Index to Chiropractic Literature
Index to Chiropractic Literature
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Wednesday, February 26, 2020
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ID 18324
  Title The Nordic back pain subpopulation program: Validation and improvement of a predictive model for treatment outcome in patients with low back pain receiving chiropractic treatment
URL http://www.ncbi.nlm.nih.gov/entrez/query.fcgi?cmd=Retrieve&db=pubmed&dopt=Citation&list_uids=16096036
Journal J Manipulative Physiol Ther. 2005 Jul-Aug;28(6):381-385
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Peer Review Yes
Publication Type Article
Abstract/Notes OBJECTIVE: The aim of this study was to develop a predictive model for treatment outcome in patients with low back pain (LBP) receiving chiropractic treatment.

ETHODS: This multicenter practice-based predictive validity study was conducted in private chiropractic practices in Sweden. Of 64 previously compliant chiropractors, 58 recruited a maximum of 30 consecutive patients with LBP each. Information was provided on 1061 patients, of which 1057 questionnaires were valid. Chiropractic treatment was decided by the treating chiropractor. The outcome variable was the self-reported "definite improvement" at the fourth visit. The predictor variables included model 1, 3 hypothesized prognostic groups (best, intermediate, and least favorable) based on clinical information collected at baseline and at the second visit; and 4 additional models based on the following variables: age, sex, pain intensity during past 24 hours, description of disability, duration and pattern of pain during present attack, total duration of pain, and pain pattern during the past 12 months.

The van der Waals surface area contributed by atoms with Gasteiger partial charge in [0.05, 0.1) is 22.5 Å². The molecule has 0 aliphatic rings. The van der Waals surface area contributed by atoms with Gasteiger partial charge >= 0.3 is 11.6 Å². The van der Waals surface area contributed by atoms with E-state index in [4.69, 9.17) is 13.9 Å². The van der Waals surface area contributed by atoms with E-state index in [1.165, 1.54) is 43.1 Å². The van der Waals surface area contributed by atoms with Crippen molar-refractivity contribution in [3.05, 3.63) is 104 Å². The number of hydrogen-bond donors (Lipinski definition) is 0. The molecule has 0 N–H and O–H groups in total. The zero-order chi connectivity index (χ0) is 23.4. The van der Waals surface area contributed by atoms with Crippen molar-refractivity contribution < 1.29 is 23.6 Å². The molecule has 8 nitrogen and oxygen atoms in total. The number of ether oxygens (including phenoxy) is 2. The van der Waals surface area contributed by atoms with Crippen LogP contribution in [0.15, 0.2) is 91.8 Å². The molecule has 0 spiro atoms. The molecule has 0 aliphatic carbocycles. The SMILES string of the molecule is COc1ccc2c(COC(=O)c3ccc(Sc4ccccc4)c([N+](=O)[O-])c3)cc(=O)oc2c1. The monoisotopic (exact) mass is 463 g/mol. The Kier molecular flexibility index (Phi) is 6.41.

RESULTS: Three of our factors were best at predicting the absence of improvement by the fourth visit and were able to correctly classify 79% of patients and to cover 74% of the receiver operated characteristics curve. These were (1) no definite overall improvement by the second treatment, (2) presence of leg pain, and (3) the minimum total duration of pain over the last 12 months being 30 days.

CONCLUSION: In this study, patients with LBP who also had leg pain and LBP occurring sufficiently frequently or having lasted sufficiently long to add up to at least 30 days in the past year, and who did not report definite general improvement by the second treatment were not good candidates for short-term recovery. It is suggested that patients who fit the criteria of potential nonresponders should be carefully monitored to allow a selective approach of care.

Click on the above link for the PubMed record for this article; full text by subscription. The abstract is reproduced here with the permission of the publisher.

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